For it is an indispensable part of a workman who is thoroughly well skilled in his art, before he begins making any thing, to see that his materials are exactly sufficient; therefore a man, even if he were most eminently skilled in the knowledge of other things, still if he were not able altogether to avoid error, which is so natural to mortals, would be very likely to be deceived in respect of the quantity of materials which he required when he was about to proceed to the exercise of art; sometimes adding to it as too little, and sometimes taking away from it as too much. But that Being who is, as it were, a kind of fountain of all knowledge, was not likely to supply anything in deficient or in superfluous quantities, inasmuch as he employs measures elaborated in a most wonderful manner, so as to display perfect accuracy, and all of the most praiseworthy character. But he who is inclined to talk nonsense, at random, will easily do it, looking upon the different works of all artisans as causes, and as having been made in a more excellent manner, either by the addition or by the subtraction of some material or other. But it is the peculiar occupation of sophistry to quibble and cavil; while it is the task of wisdom to investigate accurately everything that exists in nature.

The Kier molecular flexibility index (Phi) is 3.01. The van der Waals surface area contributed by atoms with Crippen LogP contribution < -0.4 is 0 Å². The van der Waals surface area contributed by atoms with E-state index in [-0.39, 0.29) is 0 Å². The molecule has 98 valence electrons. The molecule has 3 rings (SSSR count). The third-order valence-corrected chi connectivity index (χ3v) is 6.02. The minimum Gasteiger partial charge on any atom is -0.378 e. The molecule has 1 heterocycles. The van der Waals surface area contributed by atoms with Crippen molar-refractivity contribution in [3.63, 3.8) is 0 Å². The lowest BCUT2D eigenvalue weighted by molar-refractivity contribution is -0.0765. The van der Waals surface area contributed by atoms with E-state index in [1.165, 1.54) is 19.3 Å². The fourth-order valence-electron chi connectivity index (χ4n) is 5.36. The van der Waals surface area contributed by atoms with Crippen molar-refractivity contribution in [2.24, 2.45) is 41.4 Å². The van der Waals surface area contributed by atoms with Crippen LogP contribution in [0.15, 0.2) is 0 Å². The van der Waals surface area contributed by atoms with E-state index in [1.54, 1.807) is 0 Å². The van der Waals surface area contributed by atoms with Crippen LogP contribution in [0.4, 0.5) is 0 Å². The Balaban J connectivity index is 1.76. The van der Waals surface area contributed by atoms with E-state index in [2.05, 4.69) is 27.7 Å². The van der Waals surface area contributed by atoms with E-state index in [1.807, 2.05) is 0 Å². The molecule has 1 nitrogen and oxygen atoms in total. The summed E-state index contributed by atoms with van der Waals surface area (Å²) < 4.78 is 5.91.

Fragment II. From Eusebius, P.E. 8.14.386Ð399

These things then are what may be said on the subject of the world having been created. And the same man also says a great number of very novel and bold things in his treatise on Providence, on the subject of the universe being governed by prudence; first of all putting forward the propositions of the atheists, and then proceeding to reply to each of them in regular order. And I will now proceed to extract some of the arguments which he adduces, even though they may appear somewhat prolix, because they are nevertheless necessary and important, abridging indeed the greater portion of them.